This is where I suggest the decentering of political ontology and the inclusion of the Black aleatory body as the site of struggle, evasion, and creation becomes a pragmatic mode of framing the problem and thinking a purely practical politics of both spontaneous creation and a calculated movement against the political ontological regime of anti-Blackness. Although Moten would certainly object to describing this turn by way of a “pragmatic politics,” I suggest that his “Black optimism” and Chandler’s paraontology find congruence with a kind of Foucaultian-Deleuzian pragmatics which, as Paul Patton describes Deleuze’s philosophy, “[enables] a form of description which is immediately practical” and an “ethico-political conception of philosophy as oriented towards the possibility of change” (Patton 2003, 16, 17). From this angle, the accurate representation of an ontological reality, while certainly necessary and crucial to the task of naming the full scope of the problem and thinking a way forward, does not take precedence over the task of creating new concepts and lines of flight that should be judged on their effectiveness not in terms of properly representing an ontological problem, but in terms of their concrete effects within a wide field of contexts, specific socio-political problems, and conjunctures. As Deleuze and Guattari describe how pragmatics marks a study attuned to the complexity, [End Page 64] contingency, and potential danger that defines the micropolitical, “the study of the dangers of each line is the object of pragmatics or schizoanalysis, to the extent that it undertakes not to represent, interpret, or symbolize, but only to make maps and draw lines, marking their mixtures as well as their distinctions” (Deleuze and Guattari 1987, 227). Pragmatics, in this way, is all about drawing lines and making maps against macropolitical sedimentations that lead somewhere, that create something new.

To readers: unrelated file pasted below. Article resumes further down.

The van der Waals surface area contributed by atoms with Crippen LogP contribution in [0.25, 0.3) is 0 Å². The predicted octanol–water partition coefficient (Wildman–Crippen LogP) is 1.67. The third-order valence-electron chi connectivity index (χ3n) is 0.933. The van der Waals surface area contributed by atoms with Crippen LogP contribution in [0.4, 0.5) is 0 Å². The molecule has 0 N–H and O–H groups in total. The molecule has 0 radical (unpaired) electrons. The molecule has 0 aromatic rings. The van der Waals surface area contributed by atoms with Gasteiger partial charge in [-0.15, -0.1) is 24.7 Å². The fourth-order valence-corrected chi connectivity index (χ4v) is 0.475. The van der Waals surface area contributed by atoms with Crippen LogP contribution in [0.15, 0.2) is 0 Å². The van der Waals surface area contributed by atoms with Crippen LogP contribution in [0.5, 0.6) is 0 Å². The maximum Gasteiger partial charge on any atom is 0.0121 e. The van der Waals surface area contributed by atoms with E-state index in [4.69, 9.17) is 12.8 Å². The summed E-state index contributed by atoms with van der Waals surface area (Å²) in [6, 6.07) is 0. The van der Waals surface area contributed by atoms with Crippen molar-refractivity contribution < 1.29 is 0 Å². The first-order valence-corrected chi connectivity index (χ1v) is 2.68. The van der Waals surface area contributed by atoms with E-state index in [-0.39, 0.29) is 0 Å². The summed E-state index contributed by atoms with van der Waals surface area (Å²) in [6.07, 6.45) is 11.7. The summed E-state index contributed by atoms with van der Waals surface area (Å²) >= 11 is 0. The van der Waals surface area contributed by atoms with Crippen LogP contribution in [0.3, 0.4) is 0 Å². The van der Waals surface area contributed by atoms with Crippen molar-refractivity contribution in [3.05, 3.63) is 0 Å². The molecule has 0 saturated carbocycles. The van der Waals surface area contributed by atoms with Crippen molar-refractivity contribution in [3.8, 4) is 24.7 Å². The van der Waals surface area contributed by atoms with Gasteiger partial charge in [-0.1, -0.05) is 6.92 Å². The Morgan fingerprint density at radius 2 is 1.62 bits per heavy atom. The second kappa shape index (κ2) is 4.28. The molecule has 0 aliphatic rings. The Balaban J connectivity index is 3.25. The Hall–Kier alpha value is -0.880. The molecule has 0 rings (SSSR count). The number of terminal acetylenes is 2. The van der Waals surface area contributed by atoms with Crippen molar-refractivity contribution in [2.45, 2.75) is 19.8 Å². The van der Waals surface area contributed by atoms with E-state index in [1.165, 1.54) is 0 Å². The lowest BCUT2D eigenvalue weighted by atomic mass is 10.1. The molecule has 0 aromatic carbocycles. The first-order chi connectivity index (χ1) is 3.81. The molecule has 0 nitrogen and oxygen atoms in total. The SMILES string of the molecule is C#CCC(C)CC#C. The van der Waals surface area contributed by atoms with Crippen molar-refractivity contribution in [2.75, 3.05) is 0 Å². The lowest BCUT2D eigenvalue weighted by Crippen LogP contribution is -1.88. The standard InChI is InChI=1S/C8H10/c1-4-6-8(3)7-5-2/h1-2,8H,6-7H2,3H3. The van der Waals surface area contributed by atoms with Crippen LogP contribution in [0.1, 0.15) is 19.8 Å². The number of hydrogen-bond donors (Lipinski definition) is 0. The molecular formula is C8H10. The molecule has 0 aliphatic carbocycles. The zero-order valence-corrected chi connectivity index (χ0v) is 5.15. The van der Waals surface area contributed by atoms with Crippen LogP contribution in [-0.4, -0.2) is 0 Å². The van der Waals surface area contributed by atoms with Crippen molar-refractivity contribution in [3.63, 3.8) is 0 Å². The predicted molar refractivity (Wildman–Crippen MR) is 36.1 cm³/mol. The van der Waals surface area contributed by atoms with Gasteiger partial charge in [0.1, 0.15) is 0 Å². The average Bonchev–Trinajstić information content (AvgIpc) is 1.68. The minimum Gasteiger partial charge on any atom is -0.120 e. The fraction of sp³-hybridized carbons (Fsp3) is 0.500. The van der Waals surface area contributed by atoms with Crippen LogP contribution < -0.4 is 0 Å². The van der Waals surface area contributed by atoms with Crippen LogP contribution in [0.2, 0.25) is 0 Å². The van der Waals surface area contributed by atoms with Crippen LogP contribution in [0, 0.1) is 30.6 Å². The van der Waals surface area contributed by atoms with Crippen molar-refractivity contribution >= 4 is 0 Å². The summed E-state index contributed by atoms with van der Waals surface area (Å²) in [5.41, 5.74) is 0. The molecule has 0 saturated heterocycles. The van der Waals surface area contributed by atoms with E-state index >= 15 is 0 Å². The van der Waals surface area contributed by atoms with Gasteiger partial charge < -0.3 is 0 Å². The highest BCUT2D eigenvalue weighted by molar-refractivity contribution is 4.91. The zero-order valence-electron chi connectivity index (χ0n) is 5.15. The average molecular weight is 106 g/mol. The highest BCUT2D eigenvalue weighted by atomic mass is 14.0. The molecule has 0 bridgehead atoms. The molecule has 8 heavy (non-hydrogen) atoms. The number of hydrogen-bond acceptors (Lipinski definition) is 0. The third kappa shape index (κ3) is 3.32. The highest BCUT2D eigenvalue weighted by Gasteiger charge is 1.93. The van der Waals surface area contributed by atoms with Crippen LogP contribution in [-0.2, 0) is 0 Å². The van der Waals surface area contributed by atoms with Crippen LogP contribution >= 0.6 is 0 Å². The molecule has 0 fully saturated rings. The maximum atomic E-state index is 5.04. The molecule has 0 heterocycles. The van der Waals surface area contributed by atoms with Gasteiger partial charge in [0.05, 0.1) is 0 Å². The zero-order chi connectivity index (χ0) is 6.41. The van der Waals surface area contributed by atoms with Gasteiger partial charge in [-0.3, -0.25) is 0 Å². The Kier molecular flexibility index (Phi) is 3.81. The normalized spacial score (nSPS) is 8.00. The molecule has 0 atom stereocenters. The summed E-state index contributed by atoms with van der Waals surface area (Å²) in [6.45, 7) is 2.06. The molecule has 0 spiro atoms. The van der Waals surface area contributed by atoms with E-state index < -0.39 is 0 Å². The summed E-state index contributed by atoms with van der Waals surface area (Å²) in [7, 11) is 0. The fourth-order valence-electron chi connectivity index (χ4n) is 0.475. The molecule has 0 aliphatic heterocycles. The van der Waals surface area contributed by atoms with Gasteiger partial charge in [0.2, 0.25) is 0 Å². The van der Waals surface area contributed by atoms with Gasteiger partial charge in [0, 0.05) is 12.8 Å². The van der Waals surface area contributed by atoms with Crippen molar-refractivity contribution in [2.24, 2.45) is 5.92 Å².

Such pragmatic orientation is especially pertinent in the contemporary biopolitical frame as Foucault understands it. As I’ve already described, Foucault’s biopolitics is premised on the idea that when politics takes the biological body as its primary aim and object, as opposed to sovereign power’s object of the legal subject and its constitutive negative, then there is introduced into politics the possibility, as Cary Wolfe notes, “for life to burst through power’s systematic operations in ways that are more and more difficult to anticipate” (Wolfe 2014, 158). The increasing complexity of bodily knowledge and the power that takes this knowledge as its operating principle means that both risk and possibility increase in terms of what the body can do and what can be done to the body. The pragmatic thrust of this emerges when situating it at the level of micropolitics, where, as I’ve been describing, Deleuze and Guattari locate the conditions for lines of flight and where “there is always something that flows or flees, that escapes the binary organizations, the resonance apparatus, and the overcoding machine” (Deleuze and Guattari 1987, 216). Out of any sedimentation there will always be deterritorialization and reterritorialization. The pragmatic possibility or potential, then, is that there is always a simultaneity of the micropolitical and the macropolitical that provides the conditions for an ongoing search for new tactics, orientations, assemblages, vocabularies, and processes of becoming that are aimed practically towards change: “What matters is to break through the wall, even if one has to become-black like John Brown. George Jackson. ‘I may take flight, but all the while I am fleeing, I will be looking for a weapon!” (Deleuze and Guattari 2009, 277). This emphasis on pragmatics and lines of flight—both in potentially negative and positive terms (i.e. in terms of pure contingency)—provides a much more expansive level for framing the problem of anti-Blackness that is not reducible to fixed political ontological positions and the macropolitical plane.